- Supreme Court was satisfied in the facts and circumstances of the case that the nature of the injunctive relief granted by the Single Judge of Delhi High Court, was in order and merits no interference during the pendency of the suit.
- Supreme Court expresses that The Division Bench should have confined itself to the examination of the validity of the order of injunction granted by the learned Single Judge.
- The order of the Division Bench is set aside by Supreme Court. The order of the Single Judge dated 28.03.2017 was restored and the suit was remanded to the Single Judge for disposal in accordance with the law.
Question of Patentability
General Rules for Patent
Following are the rules laid down by the Indian Patent Act 1970 for a process and product to be eligible for a patent.
- Inventive Step- An invention of a product or a process has to be new involving an inventive step for eligibility of patent in India.
- Capable of Industrial Application- An invention relating to a product or a process that is capable of application in the industry can be patented in India.
- Novelty- This means that the invention must not have been made public, not even by the inventor himself, before the date of the application.
However, the patent must not fall into the category of inventions that are non-patentable under as provided under chapter 2 (inventions not patentable) of the Indian Patents Act, 1970.
- Section 3 lays down ‘what are inventions’.
- Section 4 states ‘inventions relating to atomic energy are not patentable’.
- Section 5 used to deal with ‘Inventions where only methods or processes of manufacture patentable’, it is omitted by the Patent (Amendment) Act 2005.
Patentability of Biotech Innovations
- The decision of the Supreme Court in the case of Monsanto & Naziveedu Seeds established that the biotechnological crops as important innovations can be protected under the Indian Patent Act 1970.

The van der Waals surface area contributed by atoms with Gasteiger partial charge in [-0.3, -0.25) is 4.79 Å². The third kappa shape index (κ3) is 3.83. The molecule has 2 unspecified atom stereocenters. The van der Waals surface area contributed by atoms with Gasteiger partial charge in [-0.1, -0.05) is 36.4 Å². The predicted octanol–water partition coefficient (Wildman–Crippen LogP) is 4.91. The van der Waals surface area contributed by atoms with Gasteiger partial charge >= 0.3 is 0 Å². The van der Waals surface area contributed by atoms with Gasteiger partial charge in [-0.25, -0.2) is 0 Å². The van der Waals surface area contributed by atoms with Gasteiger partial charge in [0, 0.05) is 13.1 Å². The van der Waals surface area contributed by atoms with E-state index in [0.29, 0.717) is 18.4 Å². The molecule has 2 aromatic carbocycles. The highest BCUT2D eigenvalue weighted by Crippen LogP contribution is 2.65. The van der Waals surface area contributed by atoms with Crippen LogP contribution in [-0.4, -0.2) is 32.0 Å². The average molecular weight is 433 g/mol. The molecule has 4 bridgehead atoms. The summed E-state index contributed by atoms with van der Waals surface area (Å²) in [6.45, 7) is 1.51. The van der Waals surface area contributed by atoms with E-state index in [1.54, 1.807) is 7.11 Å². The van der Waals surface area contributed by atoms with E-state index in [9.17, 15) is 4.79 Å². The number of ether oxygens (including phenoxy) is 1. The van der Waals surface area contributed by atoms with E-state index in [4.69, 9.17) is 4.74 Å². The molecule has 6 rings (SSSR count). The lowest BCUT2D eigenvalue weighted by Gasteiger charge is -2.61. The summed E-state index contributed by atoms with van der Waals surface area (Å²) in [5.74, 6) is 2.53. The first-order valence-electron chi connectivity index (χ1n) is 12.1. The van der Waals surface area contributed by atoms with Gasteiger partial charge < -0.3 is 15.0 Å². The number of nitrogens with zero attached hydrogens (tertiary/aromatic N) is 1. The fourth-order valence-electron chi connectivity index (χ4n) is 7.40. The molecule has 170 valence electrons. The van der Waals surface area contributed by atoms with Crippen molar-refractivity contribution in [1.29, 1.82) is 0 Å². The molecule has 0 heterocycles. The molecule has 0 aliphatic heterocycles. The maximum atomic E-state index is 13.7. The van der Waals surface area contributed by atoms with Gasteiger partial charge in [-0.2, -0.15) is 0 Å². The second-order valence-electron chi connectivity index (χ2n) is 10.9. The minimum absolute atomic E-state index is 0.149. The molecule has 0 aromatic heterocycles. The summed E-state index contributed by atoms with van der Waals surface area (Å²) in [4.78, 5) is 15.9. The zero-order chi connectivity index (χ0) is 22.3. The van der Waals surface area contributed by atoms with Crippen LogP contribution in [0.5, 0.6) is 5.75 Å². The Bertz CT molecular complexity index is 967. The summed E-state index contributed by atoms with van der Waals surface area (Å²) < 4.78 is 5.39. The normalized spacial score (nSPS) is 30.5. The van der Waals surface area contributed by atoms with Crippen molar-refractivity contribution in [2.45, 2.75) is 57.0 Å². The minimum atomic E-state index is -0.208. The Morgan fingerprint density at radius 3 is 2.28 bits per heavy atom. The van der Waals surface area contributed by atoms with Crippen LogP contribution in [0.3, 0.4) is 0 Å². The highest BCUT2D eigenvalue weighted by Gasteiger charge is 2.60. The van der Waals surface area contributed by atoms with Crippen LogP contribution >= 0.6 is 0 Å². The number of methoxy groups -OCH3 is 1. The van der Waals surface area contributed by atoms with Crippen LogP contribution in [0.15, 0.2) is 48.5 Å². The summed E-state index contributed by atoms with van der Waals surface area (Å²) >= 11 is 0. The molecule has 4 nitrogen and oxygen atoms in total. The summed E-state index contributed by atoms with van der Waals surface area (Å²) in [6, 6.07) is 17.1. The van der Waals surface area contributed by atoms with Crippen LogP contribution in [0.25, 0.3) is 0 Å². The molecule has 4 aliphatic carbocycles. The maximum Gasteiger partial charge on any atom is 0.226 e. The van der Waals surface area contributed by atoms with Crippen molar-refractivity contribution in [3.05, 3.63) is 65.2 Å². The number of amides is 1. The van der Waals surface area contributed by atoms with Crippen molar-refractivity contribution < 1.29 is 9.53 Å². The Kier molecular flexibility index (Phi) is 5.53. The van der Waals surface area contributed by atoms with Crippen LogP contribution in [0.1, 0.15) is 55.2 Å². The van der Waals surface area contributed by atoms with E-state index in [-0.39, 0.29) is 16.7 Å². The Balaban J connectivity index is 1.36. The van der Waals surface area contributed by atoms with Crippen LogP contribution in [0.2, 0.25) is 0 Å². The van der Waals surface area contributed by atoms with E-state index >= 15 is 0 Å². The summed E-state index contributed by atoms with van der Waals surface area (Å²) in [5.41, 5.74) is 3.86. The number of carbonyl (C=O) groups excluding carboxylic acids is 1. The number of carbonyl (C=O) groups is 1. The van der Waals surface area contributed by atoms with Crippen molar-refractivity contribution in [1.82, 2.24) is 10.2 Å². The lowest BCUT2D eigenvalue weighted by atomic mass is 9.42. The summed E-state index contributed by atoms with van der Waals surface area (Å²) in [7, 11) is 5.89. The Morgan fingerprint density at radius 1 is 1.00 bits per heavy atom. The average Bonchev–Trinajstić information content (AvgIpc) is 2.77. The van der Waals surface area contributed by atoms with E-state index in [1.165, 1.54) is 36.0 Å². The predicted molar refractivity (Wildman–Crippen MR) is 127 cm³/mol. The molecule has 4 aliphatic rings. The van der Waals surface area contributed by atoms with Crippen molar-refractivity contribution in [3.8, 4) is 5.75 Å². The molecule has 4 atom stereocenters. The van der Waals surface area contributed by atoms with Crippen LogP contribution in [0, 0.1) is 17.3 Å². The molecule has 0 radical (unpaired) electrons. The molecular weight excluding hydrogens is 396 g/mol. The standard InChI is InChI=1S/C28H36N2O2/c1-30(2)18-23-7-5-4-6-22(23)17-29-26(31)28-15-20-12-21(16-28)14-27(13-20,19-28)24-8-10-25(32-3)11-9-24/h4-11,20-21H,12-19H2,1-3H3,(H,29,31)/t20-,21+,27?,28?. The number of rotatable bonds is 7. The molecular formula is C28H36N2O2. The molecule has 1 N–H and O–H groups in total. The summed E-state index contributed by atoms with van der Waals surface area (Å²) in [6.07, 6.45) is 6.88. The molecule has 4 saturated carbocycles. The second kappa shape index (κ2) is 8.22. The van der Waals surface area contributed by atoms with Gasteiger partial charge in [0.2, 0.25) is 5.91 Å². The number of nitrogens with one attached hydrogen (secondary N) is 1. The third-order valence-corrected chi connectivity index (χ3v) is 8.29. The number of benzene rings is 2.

- The court overruled all questions relating to the validity of inventions under the Indian Patent Act.
India is among the top 12 destinations for biotechnology in the world with approximately 3% share in the global biotechnology industry. Agrotech and biotech are a complex yet rapidly growing field in India. Clear legal and technical definitions are crucial to avoid misinterpretation. The decision of the Supreme Court in Monsanto & Naziveedu Seeds case will reassure the companies to continue the innovation and seek protection under the Patents Act, 1970. Yet there is a need for government to chalk out a proper framework for protection for sustainable growth in this field.
- Bollgard Technology provides seed protection for cotton seeds.
- Monsanto Technology LLC & Ors vs. Nuziveedu Seed Ltd & Ors., CS(COMM) 132/2016. Order dated March 28, 2017.
- Monsanto Technology LLC & Ors vs. Nuziveedu seeds & Ors., Civil Appeal Nos. 4616-4617 of 2018
- Bollgard Technology
- Rule 26(5) of the European Patent Convention.
- Monsanto Technology LLC & Ors vs. Naziveedu Seeds Ltd & Ors. CS(COMM) 132/2016. Order dated March 28th, 2017.
- Monsanto Technology LLC & Ors vs. Naziveedu Seeds Ltd & Ors. FAO (OS) (COMM) 86/2017 & 76/2017 decision dated April 11th, 2018.
- Monsanto LLC & Ors. vs Naziveedu Seeds & Ors. C.A. No.-004616-004617 / 2018 order dated Jan 8th, 2019.